A Few of Our Favorite Things: A Conversation on Khatamkari

The following is a guest post by Shangri La guides Susan Berg and Miki Yamashiro.

Susan Berg: Hey Miki, Shangri La guides were asked to do a blog on one of their favorite pieces at Shangri La. Want to try?

Miki Yamashiro: Sue Berg, what are you getting me into now? But sure, there are so many things I love about Shangri La—how do we pick just one?

Sue: What in the collection really draws your attention?

The living room at Shangri La, with khatamkari doors. Doris Duke Foundation for Islamic Art, Honolulu, Hawai'i. (Photo: David Franzen, 2011.)
The living room at Shangri La, with khatamkari doors. Doris Duke Foundation for Islamic Art, Honolulu, Hawai’i. (Photo: David Franzen, 2011.)

Continue reading A Few of Our Favorite Things: A Conversation on Khatamkari

A Few of Our Favorite Things: A Jewel in Its Own Right

The following is a guest post by Shangri La guide Susan Killeen.

While showing guests through the Syrian Room at Shangri La, one of my joys is lighting up the low tea table (65.9) under the nineteenth-century Moroccan embroidered and appliqued textile in the smaller room. It’s as if the table waits patiently in the dimly lit space to perform for visitors when the light shines, and it never fails to elicit a chorus of oooos.

Table (khwan) (65.9). Iran, late nineteenth-early twentieth century. Doris Duke Foundation for Islamic Art, Honolulu, Hawai‘i. (Photo: David Franzen, 2011.)
Table (khwan) (65.9). Iran, late nineteenth-early twentieth century. Doris Duke Foundation for Islamic Art, Honolulu, Hawai‘i. (Photo: David Franzen, 2011.)

The table, or khwan, is a beauty from late nineteenth–early twentieth-century Iran, probably the Qajar period. When created, it very likely did not have the same legs, and may have had short ones to elevate it just slightly. Rather than a table, this ornate piece was most likely an elaborate tray or “trencher” as it might be called. One might imagine that it once carried an array of sweet and savory dishes to be shared with guests.

Detail of table (65.9). Doris Duke Foundation for Islamic Art, Honolulu, Hawai‘i. (Photo: David Franzen, 2011.)
Detail of table (65.9). Doris Duke Foundation for Islamic Art, Honolulu, Hawai‘i. (Photo: David Franzen, 2011.)

An excellent example of the artistic genius found in Islamic art, the table asserts the details of geometry, calligraphy, floral, and figurative imagery—a visual delight. The surface is a painted, gilded, and lacquered wood graced with scenes of princely life. Exquisitely featured medallions or cartouches depict several figures in a forest landscape with a variety of birds and wild animals. A number of leisurely figures interact while two youths demonstrate their prowess on horseback. The overall dimensions of the piece are 11 3/8 x 32 5/8 x 62 inches.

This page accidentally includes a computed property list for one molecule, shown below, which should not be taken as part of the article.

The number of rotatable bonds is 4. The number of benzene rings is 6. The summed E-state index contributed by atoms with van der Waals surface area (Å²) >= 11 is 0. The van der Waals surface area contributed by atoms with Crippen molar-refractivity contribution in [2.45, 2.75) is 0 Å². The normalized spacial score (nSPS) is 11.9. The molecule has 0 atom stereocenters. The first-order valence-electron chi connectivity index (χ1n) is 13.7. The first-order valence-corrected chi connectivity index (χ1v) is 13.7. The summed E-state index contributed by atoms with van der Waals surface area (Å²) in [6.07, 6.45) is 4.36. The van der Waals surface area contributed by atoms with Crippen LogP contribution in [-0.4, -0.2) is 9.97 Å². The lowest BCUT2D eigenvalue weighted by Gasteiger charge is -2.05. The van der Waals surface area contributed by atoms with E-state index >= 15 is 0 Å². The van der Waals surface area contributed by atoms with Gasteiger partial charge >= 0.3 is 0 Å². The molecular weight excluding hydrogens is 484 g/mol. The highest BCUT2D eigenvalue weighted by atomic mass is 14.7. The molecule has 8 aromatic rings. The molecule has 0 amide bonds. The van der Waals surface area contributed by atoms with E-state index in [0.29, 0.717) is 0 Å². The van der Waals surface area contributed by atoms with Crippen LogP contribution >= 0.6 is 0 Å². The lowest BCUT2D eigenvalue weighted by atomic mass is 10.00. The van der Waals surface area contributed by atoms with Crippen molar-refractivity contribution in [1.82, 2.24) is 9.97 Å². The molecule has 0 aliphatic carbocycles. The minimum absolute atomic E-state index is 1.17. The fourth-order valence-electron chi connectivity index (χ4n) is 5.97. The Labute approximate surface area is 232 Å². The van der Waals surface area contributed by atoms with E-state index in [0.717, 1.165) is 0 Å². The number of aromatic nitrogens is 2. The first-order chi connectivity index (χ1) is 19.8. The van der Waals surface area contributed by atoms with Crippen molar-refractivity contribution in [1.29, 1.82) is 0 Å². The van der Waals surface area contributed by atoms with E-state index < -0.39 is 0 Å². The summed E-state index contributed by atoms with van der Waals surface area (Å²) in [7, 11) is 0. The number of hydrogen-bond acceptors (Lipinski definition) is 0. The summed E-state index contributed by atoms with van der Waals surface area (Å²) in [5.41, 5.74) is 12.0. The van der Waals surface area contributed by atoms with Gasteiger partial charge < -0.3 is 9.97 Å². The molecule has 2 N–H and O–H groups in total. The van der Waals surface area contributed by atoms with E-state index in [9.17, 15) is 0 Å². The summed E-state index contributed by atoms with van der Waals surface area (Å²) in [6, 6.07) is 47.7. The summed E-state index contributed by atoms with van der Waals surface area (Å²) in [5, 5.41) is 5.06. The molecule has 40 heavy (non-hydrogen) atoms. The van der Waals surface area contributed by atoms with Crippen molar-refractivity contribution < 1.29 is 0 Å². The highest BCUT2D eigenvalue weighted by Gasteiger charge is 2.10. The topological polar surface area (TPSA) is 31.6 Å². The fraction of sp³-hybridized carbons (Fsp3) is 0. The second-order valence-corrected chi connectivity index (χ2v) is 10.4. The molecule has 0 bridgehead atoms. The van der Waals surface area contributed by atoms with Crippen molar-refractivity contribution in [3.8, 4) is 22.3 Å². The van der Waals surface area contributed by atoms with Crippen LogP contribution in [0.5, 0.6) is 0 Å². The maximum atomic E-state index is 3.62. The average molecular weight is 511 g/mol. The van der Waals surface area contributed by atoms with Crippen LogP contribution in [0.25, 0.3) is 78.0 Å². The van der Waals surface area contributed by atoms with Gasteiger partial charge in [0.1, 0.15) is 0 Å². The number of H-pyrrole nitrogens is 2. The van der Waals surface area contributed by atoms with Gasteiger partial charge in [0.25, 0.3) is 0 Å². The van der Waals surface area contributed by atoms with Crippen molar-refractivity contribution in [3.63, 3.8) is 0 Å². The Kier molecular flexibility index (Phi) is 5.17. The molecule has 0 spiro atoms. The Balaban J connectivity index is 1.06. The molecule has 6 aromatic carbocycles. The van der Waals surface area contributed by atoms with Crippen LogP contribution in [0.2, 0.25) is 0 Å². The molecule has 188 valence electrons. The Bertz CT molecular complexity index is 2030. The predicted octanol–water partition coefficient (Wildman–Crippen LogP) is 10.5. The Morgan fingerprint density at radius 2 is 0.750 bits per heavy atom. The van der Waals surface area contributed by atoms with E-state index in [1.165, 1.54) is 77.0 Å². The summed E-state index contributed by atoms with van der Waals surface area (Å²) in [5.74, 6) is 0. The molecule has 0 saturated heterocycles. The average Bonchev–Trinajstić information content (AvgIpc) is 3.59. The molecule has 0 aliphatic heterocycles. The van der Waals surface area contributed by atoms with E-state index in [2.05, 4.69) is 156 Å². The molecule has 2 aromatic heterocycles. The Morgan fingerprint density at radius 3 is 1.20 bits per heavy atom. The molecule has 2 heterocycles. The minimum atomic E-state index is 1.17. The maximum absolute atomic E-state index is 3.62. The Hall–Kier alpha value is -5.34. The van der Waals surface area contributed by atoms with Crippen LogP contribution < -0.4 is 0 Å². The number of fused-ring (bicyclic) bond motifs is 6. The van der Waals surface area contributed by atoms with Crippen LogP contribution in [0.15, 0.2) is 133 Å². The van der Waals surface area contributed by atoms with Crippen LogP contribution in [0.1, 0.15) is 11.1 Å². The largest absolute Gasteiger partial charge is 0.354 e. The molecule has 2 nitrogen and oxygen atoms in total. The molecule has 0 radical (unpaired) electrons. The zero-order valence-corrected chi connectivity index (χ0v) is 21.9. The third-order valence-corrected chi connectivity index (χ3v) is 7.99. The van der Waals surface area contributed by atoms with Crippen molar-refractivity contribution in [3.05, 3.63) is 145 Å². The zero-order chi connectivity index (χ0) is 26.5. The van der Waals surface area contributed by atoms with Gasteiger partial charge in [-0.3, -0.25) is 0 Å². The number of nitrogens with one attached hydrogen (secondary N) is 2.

A narrow, floral border frames the central panel. Inscriptions of Persian poetry surround the edges of the table, beginning in the upper right hand corner and continuing around to the left. True to the artistic culture and custom of the period, the poetry (translated by former scholar-in-residence Wheeler Thackston) praises the table for its beauty and service:

habbaza khwane ki naqshash bas khwash u zebasti
O what a marvelous table, the design of which is so pleasing! How beautiful you are!

hamchu chihr-i dilbaran janbakhsh u ruhafzasti
Like the countenances of charmers, you are life-giving and spirit-increasing.

rashk-i naqsh-i Azar u Mani ki naqshash chun nigar
A design so beautiful it would make Azer and Mani jealous.

dilsitan u naghz u khwash u zebasti
Ravishing, comely, beautiful, good, and charming you are.

inchunin alhaq qarin-i khanda khwan u naqsh band
Thus truly a table and design coupled with laughter.

diljo-i bazm-i shahanshah-i jahan-arasti
You are a comfort at the banquet of a world-adorning king of kings.

For me, the fact that an otherwise utilitarian object would be so charmingly embellished speaks to the fact that the arts have the power to lift us up and enrich the function and beauty of the everyday items we use. The artisans of Islamic culture certainly appreciated this concept as a way of life.

susanAbout the Guest Author: Susan Killeen is a writer and producer, having worked in television and on educational documentaries. She served as executive director of the Hawaii Consortium for the Arts and as President of the Honolulu Pen Women. She has taught creative writing and has worked as an interpretive guide at Shangri La since 2011.